Paradox in finalization of property-related Gacaca court cases lingers on

On 7 December 2021 at 04:26

It is almost ten years since Gacaca courts were officially closed after a successful decade of existence during which close to two million cases were tried.

Following the 1994 Genocide against Tutsi, Rwanda turned to the semi-traditional justice system to help clear a backlog of Genocide related cases.

The Government launched Gacaca in 2002 expedite reconciliatory and restorative justice as well as establish the whole truth about the Genocide.

The courts were closed in 2012 after settling nearly 2 million cases including 1,266,632 related to properties looted during the Genocide.

The Ministry of Justice had planned to get these cases finalized in 2010 but over 52,000 were still pending in 2019.

Challenges that hindered timely finalization of the cases include financial constraints where some culprits failed to pay or reconcile with offended Genocide survivors.

Finalizing property-related court cases is normally exercised by professional court bailiffs from the Association of Independent Professional Court Bailiffs in Rwanda operating under the auspice of the Ministry of Justice or non-professional court bailiffs including cell, sector and district executive secretaries.

The President of the Association of Professional Court Bailiffs, Lawyer Valerien Munyaneza has said that the need to leave the execution of these judgments under the power of local leaders was discussed during recent discussions with the Ministry of Justice.

“We had suggested that local leaders be granted the power to exercise the duties because they do not demand the fees charged by court bailiffs,” Munyaneza revealed during an interactive session between members of the judiciary and press on Monday 6th December 2021.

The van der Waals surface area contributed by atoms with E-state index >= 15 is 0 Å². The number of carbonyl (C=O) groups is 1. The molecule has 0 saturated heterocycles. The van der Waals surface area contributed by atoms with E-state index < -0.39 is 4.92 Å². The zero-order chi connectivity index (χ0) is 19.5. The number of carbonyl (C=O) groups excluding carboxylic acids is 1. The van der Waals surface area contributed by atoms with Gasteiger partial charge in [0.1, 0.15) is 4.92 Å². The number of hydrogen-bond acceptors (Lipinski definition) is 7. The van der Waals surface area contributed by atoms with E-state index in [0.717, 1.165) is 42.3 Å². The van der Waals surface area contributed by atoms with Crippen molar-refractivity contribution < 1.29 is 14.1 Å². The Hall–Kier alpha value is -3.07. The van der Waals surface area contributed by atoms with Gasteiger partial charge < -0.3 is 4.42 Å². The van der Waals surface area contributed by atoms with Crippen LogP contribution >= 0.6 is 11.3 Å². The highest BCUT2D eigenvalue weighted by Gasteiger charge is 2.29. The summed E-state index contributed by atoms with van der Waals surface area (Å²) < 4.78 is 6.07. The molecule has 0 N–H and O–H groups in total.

A professional court bailiff receives fees not less than Rwf300,000 as per legal provisions yet some culprits defeated in Gacaca court cases cannot afford Rwf100,000.


Recently, the Government enacted a Ministerial Order stipulating that the enforcement orders and documents relating to their execution must be published in electronic system of execution of enforcement orders.

However, there is a cost behind the electronic system where the order stipulates that the document related to the execution of enforcement order must be announced through radio advertisement or have it published by online media house.

“Sometimes, the winner of a court case is required to cater for that cost to be refunded later. It has been observed that court cases with possibility of being finalized swiftly are the ones involving huge amount of money to be recovered where they can be handled by professional court bailiffs using the technology,” Munyaneza observed.

“Because it is not the primary job of local leaders, such issues are not handled with urgency while some of them might not be familiar with the electronic system. These are major challenges behind delayed completion of such court cases,” he added.

Munyaneza explained that the unique approach used to try suspects in Gacaca courts was also applied in related execution.

“We would bring citizens together under a unique approach where a culprit owing Rwf100,000 to the offended person, can till his/her land at least 20 times, provide a cow or goat for us to resolve that the case is closed,” he noted.

“However, there are no slots where these arrangements can be recorded in the electronic system to decide on finalization of a court case. We had suggested that such cases be executed in a unique way that does not require the technology,” Munyaneza added.

The President of the Association of Professional Court Bailiffs, Valerien Munyaneza.
Gacaca courts were closed in 2012 after settling nearly 2 million cases.